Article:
Who’s Consuming Medical Marijuana in Canada?

byAlanaArmstrong4 minutes

Long gone are the days when anti-marijuana activists could narrow down the profile of the marijuana consumer. Social media alone shows us that medical marijuana is a part of Canadian culture, and those consuming it are as diverse as the country itself. After all, pain and chronic illness casts a wide net across all different ages, genders, races and socio-economic backgrounds.

Canadian Medical Marijuana Numbers Start to Grow

Medical marijuana became legal in Canada in 2001, with regulations established by Health Canada. By then, the Fraser Institute, an independent nonpartisan research and educational organization, concluded that the attitudes of Canadians toward marijuana had officially shifted from majority opposition to decriminalization to majority in support of it, especially cannabis for medical reasons.

These critical factors set Canadians on a whole new path of starting to use cannabis medicinally and chipping away at the hardened stigma of marijuana as a dangerous, loathsome drug.

  • 2015: The number of Canadian medical marijuana patients grew from 23,930 between April and July to 39,668 by the end of the year.
  • 2016: There were 53,649 Canadian medical marijuana patients at the start of the year and129,876 by the end of the year.
  • 2017: Canadian medical marijuana registrants went from 167,754 patients at the start of the year to over 235,621patients by the end of the year.

Surprising Statistics & Areas of Growth in Canadian Medical Marijuana

The government is using web-based crowdsourcing to take the temperature of cannabis consumption in Canada. Citizens submit information anonymously to a Statistic Canada website that tracks cannabis data like price, city of purchase, quality, quantity and purpose—for medicinal or recreational cannabis.

Canadian Medical Marijuana Use by Province

Health Canada and licensed producers (LPs)—businesses authorized to sell medical cannabis to registered persons—keep detailed data on:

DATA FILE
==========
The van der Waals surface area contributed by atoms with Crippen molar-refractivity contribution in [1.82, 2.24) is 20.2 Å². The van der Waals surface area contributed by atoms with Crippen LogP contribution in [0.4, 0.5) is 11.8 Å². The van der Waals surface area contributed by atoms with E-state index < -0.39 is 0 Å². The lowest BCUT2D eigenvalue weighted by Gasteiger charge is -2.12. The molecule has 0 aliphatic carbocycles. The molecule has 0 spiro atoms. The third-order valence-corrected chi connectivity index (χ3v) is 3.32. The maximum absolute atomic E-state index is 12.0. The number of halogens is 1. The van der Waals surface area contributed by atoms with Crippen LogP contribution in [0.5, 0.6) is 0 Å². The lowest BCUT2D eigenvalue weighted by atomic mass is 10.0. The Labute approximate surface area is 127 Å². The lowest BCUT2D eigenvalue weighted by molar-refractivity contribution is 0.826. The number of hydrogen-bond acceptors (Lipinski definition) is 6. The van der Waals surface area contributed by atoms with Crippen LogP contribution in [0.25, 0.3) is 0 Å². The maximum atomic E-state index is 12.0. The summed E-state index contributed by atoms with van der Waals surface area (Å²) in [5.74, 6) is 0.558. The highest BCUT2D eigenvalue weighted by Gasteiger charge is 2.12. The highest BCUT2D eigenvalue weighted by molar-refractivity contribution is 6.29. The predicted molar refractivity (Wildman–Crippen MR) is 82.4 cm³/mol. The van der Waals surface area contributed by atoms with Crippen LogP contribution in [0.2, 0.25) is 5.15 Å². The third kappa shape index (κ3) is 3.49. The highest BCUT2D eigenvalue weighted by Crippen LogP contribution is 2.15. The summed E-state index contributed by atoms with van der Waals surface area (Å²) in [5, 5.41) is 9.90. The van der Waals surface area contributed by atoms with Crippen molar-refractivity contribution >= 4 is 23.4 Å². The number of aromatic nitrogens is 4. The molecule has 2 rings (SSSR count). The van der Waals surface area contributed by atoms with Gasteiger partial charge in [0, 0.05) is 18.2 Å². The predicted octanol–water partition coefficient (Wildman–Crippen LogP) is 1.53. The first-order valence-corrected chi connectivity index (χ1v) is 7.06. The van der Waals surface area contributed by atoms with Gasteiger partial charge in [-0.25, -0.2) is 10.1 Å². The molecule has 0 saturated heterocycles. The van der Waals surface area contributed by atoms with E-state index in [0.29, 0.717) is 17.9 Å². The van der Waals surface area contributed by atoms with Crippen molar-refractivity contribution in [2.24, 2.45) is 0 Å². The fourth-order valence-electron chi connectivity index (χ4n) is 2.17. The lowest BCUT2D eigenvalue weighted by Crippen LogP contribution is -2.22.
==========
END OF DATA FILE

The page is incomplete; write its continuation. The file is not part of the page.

• How many patients are signed up to use Canadian medical marijuana
  • Which province they live in
  • The type of products they purchase

If we take the sales numbers from the first two quarters (April–September) of the 2017–2018 fiscal year, LPs sold an average of 1,966 kilograms of dry cannabis per month to medical marijuana patients. They also sold 2,310 kilograms of cannabis oil. Keep in mind that the only kinds of medical marijuana available in Canada are dry flower and oil.

And the province with the most medical marijuana consumers isn’t one of the three most populated—Ontario, British Columbia (B.C.) or Quebec. Health Canada reports that Alberta, with 74,000 registrants is home to the second-highest number of medicinal marijuana consumers in the country. Compare that to Ontario, which has three times the population and 86,000 registrants.

Who's Growing Their Own Medical Marijuana in Canada?

Beyond that, there are 11,640 Canadians registered to grow their own medicinal marijuana at home.

  • The three provinces with the most home cannabis grow registrants are Ontario (4,279), B.C. (3,511) and Quebec (1,040).
  • The three provinces with the least number of home cannabis grow registrants are Prince Edward Island (25), Northwest Territories (6) and Yukon (4).
  • The territory of Nunavut has zero citizens registered to grow medical marijuana at home.

Despite a nearly thousand-person difference in the number of patients registered to cultivate their own cannabis, when it comes to designating someone else to do the growing for them, two provinces are a lot closer. In B.C., 247 registrants give control of their plants to a designated grower versus 236 registrants who do the same in Ontario.

Even though medical marijuana accounts for only about 10% of cannabis consumption in Canada, it's clear that the market for it is healthy, varied and growing each month. When you take into account that more doctors are supporting cannabis as a treatment and gaining confidence in prescribing it, we can expect to see the data outlined here to grow exponentially in the coming years, even (and maybe especially) with the legalization of recreational adult-use marijuana on the horizon.

Photo credit: Jordan Schultz